By David N. Leff

It's now going on 12 years since an Australian hospital resident deliberately swallowed a culture containing 1 billion organisms of a pathogenic bacterium named Helicobacter pylori.

The do-it-to-yourself experimenter, Barry Marshall, woke up feeling hungry and irritable, with a headache, bad breath and gastritis - inflammation of the stomach. Two weeks later, he was asymptomatic.

"Marshall, at Royal Perth Hospital, was co-author of the original research paper that claimed H. pylori to be the true cause of gastric ulcers," recalled microbiologist Trevor Trust. The organism was discovered in 1983-85. He probably didn't drink it until about 1987.

"There was a lot of skepticism about that finding," Trust went on, "and Marshall was getting very frustrated that no one would believe him. A couple of years later, Arthur Morris, a New Zealander, really felt that Marshall's experiment was flawed. So he drank more of the organisms, and infected himself for a much longer period of time."

Trust, senior vice president of research and development at Swedish pharmaceutical giant Astra AB's Boston-based Astra Research Center, is co-senior author of a paper in today's Nature, dated Jan. 14, 1999. It bears the title: "Genomic-sequence comparison of two unrelated isolates of the human gastric pathogen Helicobacter pylori."

His co-senior author is molecular microbiologist Gerald Vovis, senior vice president of pathogen genetics at Genome Therapeutics Corp. (GTC) in Waltham, Mass.

"This is the first time," Vovis told BioWorld Today, "that two different, unrelated strains of the same bacterial species have been compared. Their publication is going to be the beginning of other such comparisons. Rather than looking at only one example of an important pathogen, one can begin to look at several, and ask questions about their commonality. What constitutes the basis of a given species."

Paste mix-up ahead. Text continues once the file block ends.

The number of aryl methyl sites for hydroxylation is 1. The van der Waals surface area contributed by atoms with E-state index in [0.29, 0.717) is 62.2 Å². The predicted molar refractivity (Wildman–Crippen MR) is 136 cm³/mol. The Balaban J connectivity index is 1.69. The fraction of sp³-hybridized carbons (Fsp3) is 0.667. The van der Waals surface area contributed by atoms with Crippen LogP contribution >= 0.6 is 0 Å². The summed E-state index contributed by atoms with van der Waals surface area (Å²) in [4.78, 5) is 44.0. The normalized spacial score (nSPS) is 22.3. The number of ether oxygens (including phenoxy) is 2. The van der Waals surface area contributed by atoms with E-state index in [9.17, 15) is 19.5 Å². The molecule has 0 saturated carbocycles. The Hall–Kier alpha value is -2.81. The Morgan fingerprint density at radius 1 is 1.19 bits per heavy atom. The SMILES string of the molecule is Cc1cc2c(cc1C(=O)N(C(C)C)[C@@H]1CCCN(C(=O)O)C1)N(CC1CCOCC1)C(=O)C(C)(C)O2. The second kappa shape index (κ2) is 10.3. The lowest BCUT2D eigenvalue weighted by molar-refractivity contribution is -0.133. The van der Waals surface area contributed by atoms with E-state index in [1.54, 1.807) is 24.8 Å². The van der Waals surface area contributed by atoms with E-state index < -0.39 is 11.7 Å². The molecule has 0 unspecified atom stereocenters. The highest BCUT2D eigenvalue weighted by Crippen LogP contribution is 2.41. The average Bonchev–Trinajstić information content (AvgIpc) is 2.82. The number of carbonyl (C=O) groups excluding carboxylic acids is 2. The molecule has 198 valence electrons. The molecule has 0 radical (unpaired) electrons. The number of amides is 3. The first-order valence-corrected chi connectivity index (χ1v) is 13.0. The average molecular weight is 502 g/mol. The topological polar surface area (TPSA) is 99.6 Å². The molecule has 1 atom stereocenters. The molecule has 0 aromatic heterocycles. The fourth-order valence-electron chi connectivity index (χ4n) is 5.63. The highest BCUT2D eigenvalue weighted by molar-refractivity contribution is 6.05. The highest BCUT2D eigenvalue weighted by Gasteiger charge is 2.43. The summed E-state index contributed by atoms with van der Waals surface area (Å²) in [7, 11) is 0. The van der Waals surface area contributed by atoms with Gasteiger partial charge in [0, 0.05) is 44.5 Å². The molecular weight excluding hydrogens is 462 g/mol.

What led to this duplicate DNA sequencing exercise was an effort to test a widely held dogma in the infectious-diseases community that the several disorders of which H. pylori is guilty each arises from a different strain of the microbe.

"Fully 50 percent of the world's population is thought to be infected with this bacterium," observed microbiologist Richard Alm, a research scientist at Astra and first author of the Nature paper. "Its diseases range from asymptomatic to gastritis and inflammation, gastric and peptic ulcer, then two forms of cancer, which are epidemiologically linked to infection with Helicobacter pylori."

Trust added: "In parts of the world where there is a lot of crowding and close contact between individuals, you get very high incidence very early in life. Whereas in North America, where people are not so close together in the early stages of their lives, incidence is much lower. It's probably acquired from other humans at some stage early in life, and may be saliva-driven.

"Some people argue," he continued, "that it's spread by situations where kids sleep together. In Third World countries and the like, that may well be one of the environmental factors."

H. Pylori Sins: From Zero To Cancers